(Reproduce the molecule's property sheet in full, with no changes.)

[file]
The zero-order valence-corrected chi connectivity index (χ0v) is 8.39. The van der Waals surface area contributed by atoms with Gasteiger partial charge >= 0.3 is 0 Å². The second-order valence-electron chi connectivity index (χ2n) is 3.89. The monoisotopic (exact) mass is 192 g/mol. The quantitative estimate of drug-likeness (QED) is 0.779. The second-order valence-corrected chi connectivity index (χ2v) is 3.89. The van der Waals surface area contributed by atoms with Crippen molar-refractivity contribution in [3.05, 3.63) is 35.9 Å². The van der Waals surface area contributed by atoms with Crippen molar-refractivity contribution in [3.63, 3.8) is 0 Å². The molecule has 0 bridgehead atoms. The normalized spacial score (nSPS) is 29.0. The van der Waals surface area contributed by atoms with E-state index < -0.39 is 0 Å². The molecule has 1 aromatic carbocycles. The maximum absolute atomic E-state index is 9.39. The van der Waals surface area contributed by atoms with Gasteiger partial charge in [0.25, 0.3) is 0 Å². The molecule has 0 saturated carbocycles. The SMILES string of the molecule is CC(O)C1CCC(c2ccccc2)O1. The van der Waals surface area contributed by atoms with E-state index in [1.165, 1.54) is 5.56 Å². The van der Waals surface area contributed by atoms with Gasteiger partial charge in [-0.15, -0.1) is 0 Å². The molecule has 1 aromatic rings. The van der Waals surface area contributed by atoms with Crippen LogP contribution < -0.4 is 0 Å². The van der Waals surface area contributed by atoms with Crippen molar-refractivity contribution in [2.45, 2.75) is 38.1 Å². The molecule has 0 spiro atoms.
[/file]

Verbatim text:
The zero-order valence-corrected chi connectivity index (χ0v) is 8.39. The van der Waals surface area contributed by atoms with Gasteiger partial charge >= 0.3 is 0 Å². The second-order valence-electron chi connectivity index (χ2n) is 3.89. The monoisotopic (exact) mass is 192 g/mol. The quantitative estimate of drug-likeness (QED) is 0.779. The second-order valence-corrected chi connectivity index (χ2v) is 3.89. The van der Waals surface area contributed by atoms with Crippen molar-refractivity contribution in [3.05, 3.63) is 35.9 Å². The van der Waals surface area contributed by atoms with Crippen molar-refractivity contribution in [3.63, 3.8) is 0 Å². The molecule has 0 bridgehead atoms. The normalized spacial score (nSPS) is 29.0. The van der Waals surface area contributed by atoms with E-state index < -0.39 is 0 Å². The molecule has 1 aromatic carbocycles. The maximum absolute atomic E-state index is 9.39. The van der Waals surface area contributed by atoms with Gasteiger partial charge in [0.25, 0.3) is 0 Å². The molecule has 0 saturated carbocycles. The SMILES string of the molecule is CC(O)C1CCC(c2ccccc2)O1. The van der Waals surface area contributed by atoms with E-state index in [1.165, 1.54) is 5.56 Å². The van der Waals surface area contributed by atoms with Gasteiger partial charge in [-0.15, -0.1) is 0 Å². The molecule has 1 aromatic rings. The van der Waals surface area contributed by atoms with Crippen LogP contribution < -0.4 is 0 Å². The van der Waals surface area contributed by atoms with Crippen molar-refractivity contribution in [2.45, 2.75) is 38.1 Å². The molecule has 0 spiro atoms.